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General Philatelic/Newcomer Cnr : Question re Certification Process

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StamperMA
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11 Feb 2018
04:04:59am
I'm curious as to the steps involved in PF and/or PSE certification. I'm sure the process and time required varies greatly between a common stamp and an extreme rarity, but take the following as an example.

A common pre-1930 U.S. MNH stamp with a CV of ~$400 and a market value of say half that. Does anyone have any idea of the steps involved, the technology employed, and the inspection time required for an expertization certificate?

For a stamp of this type does only one expert look at it or are there multiple inspectors?

If a grading certificate is sought does the answer to the above (steps, technology, time, # of inspectors, etc.) change much? Thanks,

Dennis
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amsd
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Editor, Seal News; contributor, JuicyHeads
11 Feb 2018
10:41:04am
re: Question re Certification Process

first, grading and certification are completely different.

grading really talks about the quality of the thing presented, especially centering. It doesn't so much identify the thing. I doubt that the amount of knowledge and equipment is required as with certification, which should establish what stamp it is and whether that stamp is genuine, and if it's been altered.

The amount of time on the latter is determined by lots of factors, including the universe of alternate possibilities among paper, watermark, perfs, tagging, etc., as well as the existence of fakes and similar stamps. Flag over white house should be significantly easier than a 2c Washington, for instance.

David

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michael78651
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SOR Auctioneer
11 Feb 2018
11:34:48am
re: Question re Certification Process

Here is a link to the APS site that contains information about stamp authentication and how to go about doing it. Non-APS members can submit stamps to the APS for authentication. The cost is a little higher.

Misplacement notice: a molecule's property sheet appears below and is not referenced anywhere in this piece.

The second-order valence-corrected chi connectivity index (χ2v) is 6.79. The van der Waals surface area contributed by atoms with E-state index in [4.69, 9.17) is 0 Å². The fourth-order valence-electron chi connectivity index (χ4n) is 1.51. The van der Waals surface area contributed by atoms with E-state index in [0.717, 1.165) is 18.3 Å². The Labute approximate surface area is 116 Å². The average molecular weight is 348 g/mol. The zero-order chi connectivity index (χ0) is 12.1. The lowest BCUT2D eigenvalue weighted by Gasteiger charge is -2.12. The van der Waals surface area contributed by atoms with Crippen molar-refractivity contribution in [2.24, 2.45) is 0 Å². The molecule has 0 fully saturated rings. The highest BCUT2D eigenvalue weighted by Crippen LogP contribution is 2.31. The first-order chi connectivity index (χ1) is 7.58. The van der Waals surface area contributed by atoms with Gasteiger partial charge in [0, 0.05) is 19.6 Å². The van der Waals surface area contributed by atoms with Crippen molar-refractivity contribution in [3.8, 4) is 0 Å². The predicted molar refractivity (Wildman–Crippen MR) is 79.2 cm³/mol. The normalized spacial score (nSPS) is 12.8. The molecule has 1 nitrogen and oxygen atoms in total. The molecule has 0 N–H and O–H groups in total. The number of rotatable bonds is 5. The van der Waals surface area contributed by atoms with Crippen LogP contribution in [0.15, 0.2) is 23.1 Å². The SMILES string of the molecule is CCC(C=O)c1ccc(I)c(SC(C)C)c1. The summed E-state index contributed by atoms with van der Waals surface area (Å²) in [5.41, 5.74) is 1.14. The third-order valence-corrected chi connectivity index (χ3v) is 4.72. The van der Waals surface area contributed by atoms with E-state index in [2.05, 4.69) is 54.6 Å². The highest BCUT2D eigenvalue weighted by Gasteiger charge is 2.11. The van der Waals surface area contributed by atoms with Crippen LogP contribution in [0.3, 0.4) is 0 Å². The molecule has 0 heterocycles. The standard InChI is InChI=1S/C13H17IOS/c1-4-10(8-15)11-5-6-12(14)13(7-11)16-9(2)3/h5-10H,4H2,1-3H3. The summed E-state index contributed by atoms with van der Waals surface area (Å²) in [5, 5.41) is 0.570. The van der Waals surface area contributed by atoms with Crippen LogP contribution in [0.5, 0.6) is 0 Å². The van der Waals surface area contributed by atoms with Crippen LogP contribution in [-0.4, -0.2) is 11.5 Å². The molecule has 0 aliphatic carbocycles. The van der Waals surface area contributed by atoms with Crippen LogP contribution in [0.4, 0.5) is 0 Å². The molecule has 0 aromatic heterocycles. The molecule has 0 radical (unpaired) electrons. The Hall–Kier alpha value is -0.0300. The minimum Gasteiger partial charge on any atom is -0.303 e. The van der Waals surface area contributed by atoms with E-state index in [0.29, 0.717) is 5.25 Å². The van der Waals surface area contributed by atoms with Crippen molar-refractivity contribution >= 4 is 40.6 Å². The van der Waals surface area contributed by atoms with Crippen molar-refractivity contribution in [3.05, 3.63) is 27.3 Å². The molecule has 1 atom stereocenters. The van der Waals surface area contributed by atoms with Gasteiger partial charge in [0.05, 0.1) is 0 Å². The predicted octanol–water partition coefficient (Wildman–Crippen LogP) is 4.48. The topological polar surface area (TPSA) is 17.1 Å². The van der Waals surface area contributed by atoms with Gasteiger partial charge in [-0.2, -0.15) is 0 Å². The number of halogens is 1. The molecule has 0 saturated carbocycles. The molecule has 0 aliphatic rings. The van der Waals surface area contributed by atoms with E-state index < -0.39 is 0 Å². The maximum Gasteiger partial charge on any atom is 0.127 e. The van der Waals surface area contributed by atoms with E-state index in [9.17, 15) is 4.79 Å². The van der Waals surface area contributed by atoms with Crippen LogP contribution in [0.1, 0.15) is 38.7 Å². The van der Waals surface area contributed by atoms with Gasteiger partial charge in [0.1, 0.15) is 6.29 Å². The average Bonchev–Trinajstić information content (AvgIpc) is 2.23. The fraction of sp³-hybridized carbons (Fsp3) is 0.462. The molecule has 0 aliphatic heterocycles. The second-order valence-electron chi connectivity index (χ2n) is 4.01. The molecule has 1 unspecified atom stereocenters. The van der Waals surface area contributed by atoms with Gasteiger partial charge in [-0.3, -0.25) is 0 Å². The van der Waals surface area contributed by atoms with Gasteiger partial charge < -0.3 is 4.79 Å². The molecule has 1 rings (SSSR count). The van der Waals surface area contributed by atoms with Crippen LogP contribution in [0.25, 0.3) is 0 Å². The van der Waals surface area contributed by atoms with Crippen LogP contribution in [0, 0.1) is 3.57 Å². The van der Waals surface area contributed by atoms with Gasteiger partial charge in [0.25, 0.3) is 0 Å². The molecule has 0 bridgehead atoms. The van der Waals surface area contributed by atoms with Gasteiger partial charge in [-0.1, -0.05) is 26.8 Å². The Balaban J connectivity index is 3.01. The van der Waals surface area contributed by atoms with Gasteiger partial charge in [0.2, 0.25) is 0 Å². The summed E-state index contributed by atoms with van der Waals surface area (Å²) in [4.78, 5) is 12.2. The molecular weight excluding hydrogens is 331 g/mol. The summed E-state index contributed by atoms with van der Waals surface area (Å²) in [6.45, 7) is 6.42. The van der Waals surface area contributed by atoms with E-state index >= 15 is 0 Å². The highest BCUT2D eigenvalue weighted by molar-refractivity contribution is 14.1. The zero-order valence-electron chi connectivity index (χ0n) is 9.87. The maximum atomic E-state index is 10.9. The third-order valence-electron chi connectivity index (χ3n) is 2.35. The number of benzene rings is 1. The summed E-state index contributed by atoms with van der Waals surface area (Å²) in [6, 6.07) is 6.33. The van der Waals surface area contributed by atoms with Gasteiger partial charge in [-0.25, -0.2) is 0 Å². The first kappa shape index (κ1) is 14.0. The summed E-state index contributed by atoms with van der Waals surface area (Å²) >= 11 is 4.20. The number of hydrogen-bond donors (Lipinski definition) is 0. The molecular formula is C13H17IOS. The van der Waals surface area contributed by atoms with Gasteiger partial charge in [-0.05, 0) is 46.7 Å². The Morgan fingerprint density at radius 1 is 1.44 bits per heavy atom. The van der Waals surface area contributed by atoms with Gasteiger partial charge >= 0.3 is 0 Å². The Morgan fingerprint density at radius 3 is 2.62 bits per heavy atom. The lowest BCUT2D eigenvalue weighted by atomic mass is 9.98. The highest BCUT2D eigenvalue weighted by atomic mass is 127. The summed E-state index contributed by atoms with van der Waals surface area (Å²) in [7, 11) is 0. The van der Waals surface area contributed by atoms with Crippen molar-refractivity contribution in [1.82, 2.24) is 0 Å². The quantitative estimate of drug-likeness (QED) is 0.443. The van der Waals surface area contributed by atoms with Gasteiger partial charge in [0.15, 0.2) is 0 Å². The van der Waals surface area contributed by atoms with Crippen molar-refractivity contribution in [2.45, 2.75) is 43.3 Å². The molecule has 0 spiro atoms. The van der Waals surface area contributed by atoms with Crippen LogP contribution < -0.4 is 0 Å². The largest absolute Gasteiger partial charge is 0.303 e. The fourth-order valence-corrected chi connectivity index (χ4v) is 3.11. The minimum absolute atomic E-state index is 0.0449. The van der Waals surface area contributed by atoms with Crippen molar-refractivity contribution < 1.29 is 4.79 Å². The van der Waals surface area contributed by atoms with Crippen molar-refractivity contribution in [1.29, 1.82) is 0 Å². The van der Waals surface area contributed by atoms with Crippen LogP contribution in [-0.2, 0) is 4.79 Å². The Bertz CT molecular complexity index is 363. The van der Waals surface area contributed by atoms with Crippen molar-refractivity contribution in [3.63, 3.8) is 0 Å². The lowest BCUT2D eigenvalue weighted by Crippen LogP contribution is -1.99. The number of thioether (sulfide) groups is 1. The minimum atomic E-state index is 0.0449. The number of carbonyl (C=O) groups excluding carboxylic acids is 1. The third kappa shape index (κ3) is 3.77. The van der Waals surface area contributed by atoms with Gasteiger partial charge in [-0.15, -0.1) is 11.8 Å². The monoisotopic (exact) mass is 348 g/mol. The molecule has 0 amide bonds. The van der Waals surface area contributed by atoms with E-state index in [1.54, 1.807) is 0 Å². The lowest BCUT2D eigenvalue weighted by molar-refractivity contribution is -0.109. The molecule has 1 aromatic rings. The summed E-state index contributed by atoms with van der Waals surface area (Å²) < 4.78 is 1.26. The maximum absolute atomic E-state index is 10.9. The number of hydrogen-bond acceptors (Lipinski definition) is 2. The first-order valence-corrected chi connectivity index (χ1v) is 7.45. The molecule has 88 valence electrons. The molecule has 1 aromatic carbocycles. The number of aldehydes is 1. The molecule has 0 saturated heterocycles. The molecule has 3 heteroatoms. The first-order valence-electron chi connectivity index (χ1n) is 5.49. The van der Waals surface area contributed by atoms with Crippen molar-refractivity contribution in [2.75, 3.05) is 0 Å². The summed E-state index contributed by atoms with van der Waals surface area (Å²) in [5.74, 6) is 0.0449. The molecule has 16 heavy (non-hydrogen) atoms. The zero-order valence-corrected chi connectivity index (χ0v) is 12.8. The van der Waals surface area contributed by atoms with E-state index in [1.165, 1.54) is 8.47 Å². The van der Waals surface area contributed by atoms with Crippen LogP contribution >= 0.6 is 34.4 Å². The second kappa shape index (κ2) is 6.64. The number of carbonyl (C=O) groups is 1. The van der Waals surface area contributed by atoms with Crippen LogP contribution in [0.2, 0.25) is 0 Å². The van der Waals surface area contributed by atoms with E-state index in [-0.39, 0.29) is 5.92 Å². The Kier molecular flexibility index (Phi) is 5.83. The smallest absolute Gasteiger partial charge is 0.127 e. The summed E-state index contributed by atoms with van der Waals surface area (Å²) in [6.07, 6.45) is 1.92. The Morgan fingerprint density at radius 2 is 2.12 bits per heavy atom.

https://stamps.org/Stamp-Authentication

Also, Linn's has a regular feature about stamp authentication.

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StamperMA
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11 Feb 2018
02:07:29pm
re: Question re Certification Process

Thank you gentlemen but you haven't got to the heart of my question. I understand the distinction between expertizing and grading and I understand how to request a certification. But here is what I don't understand.

Given my assumptions (you have a relatively expensive (say $400) U.S. stamp, it is a common stamp, there are no complexities as to variations, it is not something easily forged from another stamp, etc.), I would like to know:

1) On average (and skipping all the caveats) how long does it take an expert to "expertize" the stamp? Is it typically one minute? Is it typically 10 minutes?

2) Beyond their own inherent knowledge, what tools do they use? I assume they don't use a conventional "Sherlock Holmes" type magnifying glass, but rather a digital inspection camera... is that correct? If so, what magnification do they use (go too high and everything looks like a flaw)?

What other tools? Do they routinely shine a high-powered light through the stamp? Do they routinely inspect it under UV light? What else? How do they ensure it has not been re-gummed?

I'm really hoping that someone who has expertised stamps will read this and tell me exactly how they do it. Thanks,

Dennis



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Webpaper
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11 Feb 2018
02:37:21pm
re: Question re Certification Process

That is an impossible question to answer because "it depends". Every person who is paid to expertise stamps has their own level of comfort, their own tools, their own favorite chemicals, their own methodology and their own area of expertise.

My first thought is why would you want to obtain a certificate for a common US stamp which catalogs $400 and is not commonly forged (this eliminates coils, imperfs, color variations, etc)?

In this day and age a high resolution scan of both sides and a bit of creativity with filtering, along with a UV light can tell you a lot about a stamp as to condition and repairs.

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Anglophile
11 Feb 2018
02:54:05pm
re: Question re Certification Process

Quote:

"1) On average (and skipping all the caveats) how long does it take an expert to "expertize" the stamp? Is it typically one minute? Is it typically 10 minutes?"



A few minutes to a few hours. There are some issues that cannot be faked or have no known forgeries and they can be confirmed as genuine in less than 15 minutes. Others may require detailed study, comparison to reference items, and/or consultation with other experts.

Quote: